By Gavin Dingwall, Senior Research Fellow
In December 2022, the Magistrates’ Association published a report entitled Out of Court Disposals: Fit for purpose or in need of reform? (available here). The report is timely and raises questions of importance. In an ideal world there would be synergy between punishments imposed by the courts and pre-court sanctions imposed by other agencies. One would hope for a clear and appropriate framework specifying when an offender should receive an Out of Court Disposal (OOCD) rather than a penalty in court. The Magistrates’ Association’s report documents the opposite. In turn, it questions how OOCDs are currently being used by the police, the relationship between OOCDs and the sentences available in magistrates’ courts, the absence of guidance concerning the use of OOCDs and the lack of meaningful scrutiny.
There is nothing inherently objectionable to dealing with some offenders out of court. Thought though needs to be given as to when this is appropriate. This necessitates a consideration not just of the role of OOCDs but of their purpose. It is vital to remember that OOCDs constitute punishment. Can OOCDs be justified on the same basis as punishments imposed in court? Section 57(2) of the Sentencing Act 2020 states that courts must have regards to the following purposes of sentencing –
(a) The punishment of offenders,
(b) The reduction of crime (including its reduction by deterrence),
(c) The reform and rehabilitation of offenders,
(d) The protection of the public, and
(e) The making of reparation by offenders to persons affected by their offences.
If OOCDs were reserved for those who commit minor offences or who have limited culpability, OOCDs could be justified on the basis that they constitute a proportionate penal response. The Magistrates’ Association’s report though found cases where OOCDs were given to those who committed more serious offences (p.6). Moreover, the police can attach onerous conditions to an OOCD on other grounds. The report questions whether this is appropriate:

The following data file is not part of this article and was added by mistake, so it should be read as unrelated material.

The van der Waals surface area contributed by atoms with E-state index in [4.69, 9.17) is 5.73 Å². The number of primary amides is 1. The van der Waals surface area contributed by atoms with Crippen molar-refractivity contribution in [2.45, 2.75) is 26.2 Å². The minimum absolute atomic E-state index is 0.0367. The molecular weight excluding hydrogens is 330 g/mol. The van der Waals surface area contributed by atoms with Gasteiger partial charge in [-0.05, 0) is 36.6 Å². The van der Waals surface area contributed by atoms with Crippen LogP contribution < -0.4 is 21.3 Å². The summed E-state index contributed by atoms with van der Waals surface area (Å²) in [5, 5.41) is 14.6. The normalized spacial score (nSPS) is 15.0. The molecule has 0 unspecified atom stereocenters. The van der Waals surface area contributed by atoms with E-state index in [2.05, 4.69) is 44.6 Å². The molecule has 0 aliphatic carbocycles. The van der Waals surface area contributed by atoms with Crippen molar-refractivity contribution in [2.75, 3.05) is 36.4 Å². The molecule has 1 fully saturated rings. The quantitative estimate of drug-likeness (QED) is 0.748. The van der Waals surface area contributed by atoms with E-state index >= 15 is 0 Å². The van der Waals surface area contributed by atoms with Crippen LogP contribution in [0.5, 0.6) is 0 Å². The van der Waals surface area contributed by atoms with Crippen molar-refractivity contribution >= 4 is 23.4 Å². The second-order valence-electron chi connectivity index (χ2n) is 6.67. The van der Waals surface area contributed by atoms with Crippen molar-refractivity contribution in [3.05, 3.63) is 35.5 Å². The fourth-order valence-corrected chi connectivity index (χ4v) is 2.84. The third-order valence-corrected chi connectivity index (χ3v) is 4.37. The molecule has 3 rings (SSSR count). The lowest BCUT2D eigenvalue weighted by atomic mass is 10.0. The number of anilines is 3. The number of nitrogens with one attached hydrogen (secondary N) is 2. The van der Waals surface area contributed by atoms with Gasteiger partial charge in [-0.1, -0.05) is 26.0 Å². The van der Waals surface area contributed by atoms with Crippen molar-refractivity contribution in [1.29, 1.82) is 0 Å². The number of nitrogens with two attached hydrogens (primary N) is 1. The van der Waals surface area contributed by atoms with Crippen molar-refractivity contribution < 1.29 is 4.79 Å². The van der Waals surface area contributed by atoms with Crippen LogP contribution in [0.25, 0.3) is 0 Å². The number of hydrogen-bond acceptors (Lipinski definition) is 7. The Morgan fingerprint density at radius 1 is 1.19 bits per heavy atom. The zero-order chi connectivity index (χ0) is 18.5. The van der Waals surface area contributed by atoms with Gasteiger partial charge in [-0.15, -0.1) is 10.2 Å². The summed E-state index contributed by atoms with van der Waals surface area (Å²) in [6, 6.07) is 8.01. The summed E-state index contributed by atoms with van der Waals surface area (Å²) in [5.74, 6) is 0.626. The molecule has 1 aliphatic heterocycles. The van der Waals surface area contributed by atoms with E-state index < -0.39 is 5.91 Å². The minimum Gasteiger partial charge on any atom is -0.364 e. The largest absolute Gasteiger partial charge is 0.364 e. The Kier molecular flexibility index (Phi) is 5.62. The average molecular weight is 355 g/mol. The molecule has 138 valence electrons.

‘The police are now enforcing the law, investigating crime, evaluating the needs of the offender on admission of guilt, and deciding a sentence that is either punitive, rehabilitative, reparational or educative.’ (p.4)
The report notes – correctly – that the police can sometimes impose a more serious sanction than the magistrates’ court:
‘[Through] an OOCD police can effectively give a community order for offences that would not cross the threshold for such a sentence if the case were heard in court. Where an offender fails to comply with an OOCD – for example, breaching a caution – they would then be prosecuted but might only be given a conditional discharge or a fine. The breach of the more intensive OOCD intervention would result in a less intensive penalty in court than that originally imposed through the OOCD. This non-linear and confused approach is incongruous with the aim that disposals – whether sentences or OOCDs – are proportionate to the offending behaviour.’ (p.9)